2021 Regional finding

Key findings for Western and Central Africa

The 2021 Access to Seeds Index evaluates the efforts of 32 leading companies in Western Central Africa on six measurement areas.

Hunger is a daily reality for almost one billion people around the world. In 2020 alone, an additional 148 million faced hunger, owing to the COVID-19 pandemic, climate variability, conflict, and economic downturn. Many of the world’s 400 million small-scale farmers live and work precisely in regions affected and considered food insecure. As producers of a large part of the world’s food, they are key to meeting daily and future food demands. Therefore, they should be empowered as active agents for achieving the UN SDGs, explicitly ensuring food security, ending hunger, eradicating poverty, conserving biodiversity, and achieving environmental sustainability. At the start of the food value chain, the seed industry plays a crucial role in sustainable food systems.

The Access to Seeds Index highlights the efforts of seed companies to improve access to seeds for smallholder farmers in emerging economies. Small-scale farmers often lack opportunities to access markets and can benefit significantly from increased knowledge, technology, and resources that companies can provide. The index seeks primarily to identify leadership and good practices across the seed industry, providing an evidence base for discussing where and how companies can step up their efforts.

In 2016, the first Access to Seeds Index found that global seed companies largely overlooked Western and Central Africa. However, regional experts pointed out that those findings ignored the emergence of homegrown seed actors. In 2019, ATSI assessed the efforts of 23 leading seed companies in the region, a mix of global, African, and Western and Central Africa based ones, for the first time. In 2019 the index focused on 23 index countries with high food insecurity and low yield production. The index showed significant contributions by homegrown seed companies mainly through seed production and sales, but the Western and Central Africa region lacked active private breeding programs and smallholder farmer’s capacity-building activities.

The 2021 Access to Seeds Index evaluates the efforts of 32 leading companies in Western and Central Africa on six measurement areas. Showing a presence with sales of both global and regional companies in 21 indexed countries except Guinea-Bissau. Company extension services support sales in 18 countries, six more countries than in 2019, but are entirely lacking in countries. The companies also provide farmers with diverse crop portfolios, including local crops important for smallholder farmers. Overall, the seed industry in the region is still in its early stages of maturing. A few companies, mainly regional, invest in local business activities such as breeding programs, seed production, and seed processing, particularly in Nigeria, Ghana, Burkina Faso, and Côte d’Ivoire. Some companies involve smallholder farmers in seed production activities to produce seeds under contractual arrangements, which helps generate income and transfer knowledge. An area of improvement identified within business activities was the lack of adequate systems to ensure social and labour standards across seed production activities.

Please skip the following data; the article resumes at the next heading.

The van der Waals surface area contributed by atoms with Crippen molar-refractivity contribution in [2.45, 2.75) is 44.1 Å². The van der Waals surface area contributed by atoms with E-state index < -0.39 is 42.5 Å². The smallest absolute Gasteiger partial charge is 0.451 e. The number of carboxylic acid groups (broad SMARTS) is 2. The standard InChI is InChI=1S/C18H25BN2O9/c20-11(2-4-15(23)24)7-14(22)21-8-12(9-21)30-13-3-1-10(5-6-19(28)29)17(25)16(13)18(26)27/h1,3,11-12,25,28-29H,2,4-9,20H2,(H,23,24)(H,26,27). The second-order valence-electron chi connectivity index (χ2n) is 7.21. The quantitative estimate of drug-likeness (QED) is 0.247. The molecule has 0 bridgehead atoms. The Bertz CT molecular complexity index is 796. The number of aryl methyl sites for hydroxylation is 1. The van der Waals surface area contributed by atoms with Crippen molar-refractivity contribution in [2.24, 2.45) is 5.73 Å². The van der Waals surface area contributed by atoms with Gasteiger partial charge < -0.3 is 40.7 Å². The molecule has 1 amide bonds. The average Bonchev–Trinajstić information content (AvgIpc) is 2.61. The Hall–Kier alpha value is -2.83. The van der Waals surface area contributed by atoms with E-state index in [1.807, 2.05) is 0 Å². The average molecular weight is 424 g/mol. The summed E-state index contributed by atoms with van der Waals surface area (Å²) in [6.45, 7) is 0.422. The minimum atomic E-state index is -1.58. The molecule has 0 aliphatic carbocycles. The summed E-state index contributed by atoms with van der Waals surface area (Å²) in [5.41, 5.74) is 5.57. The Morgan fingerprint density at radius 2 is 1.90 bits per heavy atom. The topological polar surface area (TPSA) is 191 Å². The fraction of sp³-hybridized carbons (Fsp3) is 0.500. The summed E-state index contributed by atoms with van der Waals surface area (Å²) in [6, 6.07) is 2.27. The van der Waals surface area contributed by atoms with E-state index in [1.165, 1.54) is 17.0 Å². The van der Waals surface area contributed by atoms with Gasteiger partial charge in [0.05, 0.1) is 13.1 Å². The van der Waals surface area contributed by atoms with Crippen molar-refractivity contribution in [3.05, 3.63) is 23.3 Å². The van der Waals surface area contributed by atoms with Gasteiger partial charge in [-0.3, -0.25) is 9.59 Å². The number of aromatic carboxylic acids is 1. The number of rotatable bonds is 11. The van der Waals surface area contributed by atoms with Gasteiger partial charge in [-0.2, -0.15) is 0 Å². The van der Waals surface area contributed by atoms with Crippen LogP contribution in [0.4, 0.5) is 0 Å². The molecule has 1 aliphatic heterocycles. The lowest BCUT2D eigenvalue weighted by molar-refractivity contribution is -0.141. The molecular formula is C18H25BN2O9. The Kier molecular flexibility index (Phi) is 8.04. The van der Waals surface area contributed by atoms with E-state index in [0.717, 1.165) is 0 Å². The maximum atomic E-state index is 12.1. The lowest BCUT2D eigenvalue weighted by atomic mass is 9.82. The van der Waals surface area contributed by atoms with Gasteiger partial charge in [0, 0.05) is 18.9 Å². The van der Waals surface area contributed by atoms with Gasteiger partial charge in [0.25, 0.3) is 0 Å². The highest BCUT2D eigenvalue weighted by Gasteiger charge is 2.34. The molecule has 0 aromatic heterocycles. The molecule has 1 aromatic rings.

Regional seed companies still prioritise sales in their home country; only a few companies have a regional presence

In Western and Central Africa, almost all index countries have two or more companies present with the most presence in Ghana (16 companies), Senegal (13), Nigeria (13), and Burkina Faso (13). The only country with no company presence reported in 2021 is Guinea-Bissau.

Eighteen companies offer extension services to small-scale farmers in 18 of the 22 countries six more than in 2019

Companies reporting extension services in the region have increased since 2019 from 12 index countries to 18 countries in 2021. In addition, while there was an increase in programmes offered to next-generation farmers, companies should also pay attention to programmes explicitly targeted towards women.

The majority of the seed companies' portfolios are diverse for vegetable and field crops

Smallholder farmers should have enough seed of suitable crops for critical sowing periods and in a continuous and reliable supply. The majority of the seed companies’ portfolios in Western and Central Africa are diverse for vegetables and field crops. Seven companies also reported offering local crops, reaching from African eggplant and Brede mafane to yam.

Nigeria, Ghana, Burkina Faso, and Côte d'Ivoire attract most of the companies for investment in business activities

Business investments by companies are mentioned for only eight countries: Nigeria, Ghana, Burkina Faso, Cote d’Ivoire, Cameroon, Senegal, Mali, and Benin. Eleven companies have one or more breeding locations in the region, in total seven countries. Fourteen companies invest in seed production activities in 7 countries: Nine companies have seed processing locations, but only in 4 countries in total.

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